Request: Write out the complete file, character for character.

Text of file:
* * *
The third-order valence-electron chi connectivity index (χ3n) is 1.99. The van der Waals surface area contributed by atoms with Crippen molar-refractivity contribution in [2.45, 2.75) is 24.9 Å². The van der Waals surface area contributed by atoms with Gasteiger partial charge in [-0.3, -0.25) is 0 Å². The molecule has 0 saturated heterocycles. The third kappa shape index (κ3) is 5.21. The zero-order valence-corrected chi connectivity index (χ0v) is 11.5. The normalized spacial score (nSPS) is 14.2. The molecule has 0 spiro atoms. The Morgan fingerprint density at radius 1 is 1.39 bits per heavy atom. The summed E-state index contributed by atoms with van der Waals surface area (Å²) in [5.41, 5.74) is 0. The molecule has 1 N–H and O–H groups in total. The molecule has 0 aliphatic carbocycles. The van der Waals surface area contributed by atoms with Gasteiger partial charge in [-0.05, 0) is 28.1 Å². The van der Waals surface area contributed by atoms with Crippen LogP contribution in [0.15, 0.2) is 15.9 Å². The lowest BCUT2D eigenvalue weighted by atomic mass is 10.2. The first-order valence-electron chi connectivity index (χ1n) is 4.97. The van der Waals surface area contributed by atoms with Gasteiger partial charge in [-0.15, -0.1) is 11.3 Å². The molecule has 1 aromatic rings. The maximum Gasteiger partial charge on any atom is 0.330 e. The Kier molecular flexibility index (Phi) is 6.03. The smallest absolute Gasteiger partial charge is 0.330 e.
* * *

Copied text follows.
The third-order valence-electron chi connectivity index (χ3n) is 1.99. The van der Waals surface area contributed by atoms with Crippen molar-refractivity contribution in [2.45, 2.75) is 24.9 Å². The van der Waals surface area contributed by atoms with Gasteiger partial charge in [-0.3, -0.25) is 0 Å². The molecule has 0 saturated heterocycles. The third kappa shape index (κ3) is 5.21. The zero-order valence-corrected chi connectivity index (χ0v) is 11.5. The normalized spacial score (nSPS) is 14.2. The molecule has 0 spiro atoms. The Morgan fingerprint density at radius 1 is 1.39 bits per heavy atom. The summed E-state index contributed by atoms with van der Waals surface area (Å²) in [5.41, 5.74) is 0. The molecule has 1 N–H and O–H groups in total. The molecule has 0 aliphatic carbocycles. The van der Waals surface area contributed by atoms with Gasteiger partial charge in [-0.05, 0) is 28.1 Å². The van der Waals surface area contributed by atoms with Crippen LogP contribution in [0.15, 0.2) is 15.9 Å². The lowest BCUT2D eigenvalue weighted by atomic mass is 10.2. The first-order valence-electron chi connectivity index (χ1n) is 4.97. The van der Waals surface area contributed by atoms with Gasteiger partial charge in [-0.15, -0.1) is 11.3 Å². The molecule has 1 aromatic rings. The maximum Gasteiger partial charge on any atom is 0.330 e. The Kier molecular flexibility index (Phi) is 6.03. The smallest absolute Gasteiger partial charge is 0.330 e.